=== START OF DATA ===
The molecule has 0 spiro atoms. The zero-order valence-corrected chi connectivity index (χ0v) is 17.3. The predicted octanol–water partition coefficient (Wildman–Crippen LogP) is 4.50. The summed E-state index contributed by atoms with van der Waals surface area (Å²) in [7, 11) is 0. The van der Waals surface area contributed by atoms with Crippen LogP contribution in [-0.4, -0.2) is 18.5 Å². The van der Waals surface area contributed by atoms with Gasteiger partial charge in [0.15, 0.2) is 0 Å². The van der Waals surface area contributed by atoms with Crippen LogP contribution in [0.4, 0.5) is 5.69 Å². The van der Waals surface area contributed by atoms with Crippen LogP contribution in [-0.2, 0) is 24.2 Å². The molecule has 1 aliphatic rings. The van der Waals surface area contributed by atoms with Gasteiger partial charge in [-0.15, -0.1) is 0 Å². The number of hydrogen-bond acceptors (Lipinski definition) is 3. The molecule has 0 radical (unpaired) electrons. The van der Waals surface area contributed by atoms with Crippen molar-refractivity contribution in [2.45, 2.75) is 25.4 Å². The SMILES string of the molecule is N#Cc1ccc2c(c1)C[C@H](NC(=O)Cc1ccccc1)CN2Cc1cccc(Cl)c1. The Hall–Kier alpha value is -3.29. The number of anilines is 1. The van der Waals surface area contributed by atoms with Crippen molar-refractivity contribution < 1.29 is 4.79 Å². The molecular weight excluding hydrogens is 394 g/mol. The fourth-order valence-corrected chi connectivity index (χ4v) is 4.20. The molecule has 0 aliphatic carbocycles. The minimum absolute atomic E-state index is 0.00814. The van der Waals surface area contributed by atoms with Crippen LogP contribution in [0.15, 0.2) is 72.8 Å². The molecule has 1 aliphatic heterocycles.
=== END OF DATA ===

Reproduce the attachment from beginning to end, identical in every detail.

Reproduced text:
The molecule has 0 spiro atoms. The zero-order valence-corrected chi connectivity index (χ0v) is 17.3. The predicted octanol–water partition coefficient (Wildman–Crippen LogP) is 4.50. The summed E-state index contributed by atoms with van der Waals surface area (Å²) in [7, 11) is 0. The van der Waals surface area contributed by atoms with Crippen LogP contribution in [-0.4, -0.2) is 18.5 Å². The van der Waals surface area contributed by atoms with Gasteiger partial charge in [0.15, 0.2) is 0 Å². The van der Waals surface area contributed by atoms with Crippen LogP contribution in [0.4, 0.5) is 5.69 Å². The van der Waals surface area contributed by atoms with Crippen LogP contribution in [-0.2, 0) is 24.2 Å². The molecule has 1 aliphatic rings. The van der Waals surface area contributed by atoms with Gasteiger partial charge in [-0.15, -0.1) is 0 Å². The number of hydrogen-bond acceptors (Lipinski definition) is 3. The molecule has 0 radical (unpaired) electrons. The van der Waals surface area contributed by atoms with Crippen molar-refractivity contribution in [2.45, 2.75) is 25.4 Å². The SMILES string of the molecule is N#Cc1ccc2c(c1)C[C@H](NC(=O)Cc1ccccc1)CN2Cc1cccc(Cl)c1. The Hall–Kier alpha value is -3.29. The number of anilines is 1. The van der Waals surface area contributed by atoms with Crippen molar-refractivity contribution < 1.29 is 4.79 Å². The molecular weight excluding hydrogens is 394 g/mol. The fourth-order valence-corrected chi connectivity index (χ4v) is 4.20. The molecule has 0 aliphatic carbocycles. The minimum absolute atomic E-state index is 0.00814. The van der Waals surface area contributed by atoms with Crippen LogP contribution in [0.15, 0.2) is 72.8 Å². The molecule has 1 aliphatic heterocycles.